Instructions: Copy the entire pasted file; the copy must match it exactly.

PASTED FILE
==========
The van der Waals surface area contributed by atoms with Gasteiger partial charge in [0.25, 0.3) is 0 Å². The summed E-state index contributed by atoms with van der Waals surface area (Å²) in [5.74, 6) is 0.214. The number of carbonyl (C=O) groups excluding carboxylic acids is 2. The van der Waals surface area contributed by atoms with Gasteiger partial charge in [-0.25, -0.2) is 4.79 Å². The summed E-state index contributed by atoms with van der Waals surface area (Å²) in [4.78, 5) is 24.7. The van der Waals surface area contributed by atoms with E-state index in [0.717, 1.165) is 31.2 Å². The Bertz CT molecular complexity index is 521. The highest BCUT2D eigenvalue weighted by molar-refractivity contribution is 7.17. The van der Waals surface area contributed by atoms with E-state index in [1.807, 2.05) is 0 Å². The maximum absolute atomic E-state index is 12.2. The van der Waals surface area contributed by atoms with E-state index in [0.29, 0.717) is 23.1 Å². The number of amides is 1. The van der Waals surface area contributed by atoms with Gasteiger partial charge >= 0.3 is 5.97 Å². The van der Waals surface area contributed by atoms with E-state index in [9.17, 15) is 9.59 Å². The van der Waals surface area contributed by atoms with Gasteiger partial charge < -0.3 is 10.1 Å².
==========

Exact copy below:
The van der Waals surface area contributed by atoms with Gasteiger partial charge in [0.25, 0.3) is 0 Å². The summed E-state index contributed by atoms with van der Waals surface area (Å²) in [5.74, 6) is 0.214. The number of carbonyl (C=O) groups excluding carboxylic acids is 2. The van der Waals surface area contributed by atoms with Gasteiger partial charge in [-0.25, -0.2) is 4.79 Å². The summed E-state index contributed by atoms with van der Waals surface area (Å²) in [4.78, 5) is 24.7. The van der Waals surface area contributed by atoms with E-state index in [0.717, 1.165) is 31.2 Å². The Bertz CT molecular complexity index is 521. The highest BCUT2D eigenvalue weighted by molar-refractivity contribution is 7.17. The van der Waals surface area contributed by atoms with E-state index in [1.807, 2.05) is 0 Å². The maximum absolute atomic E-state index is 12.2. The van der Waals surface area contributed by atoms with E-state index in [0.29, 0.717) is 23.1 Å². The number of amides is 1. The van der Waals surface area contributed by atoms with Gasteiger partial charge >= 0.3 is 5.97 Å². The van der Waals surface area contributed by atoms with E-state index in [9.17, 15) is 9.59 Å². The van der Waals surface area contributed by atoms with Gasteiger partial charge < -0.3 is 10.1 Å².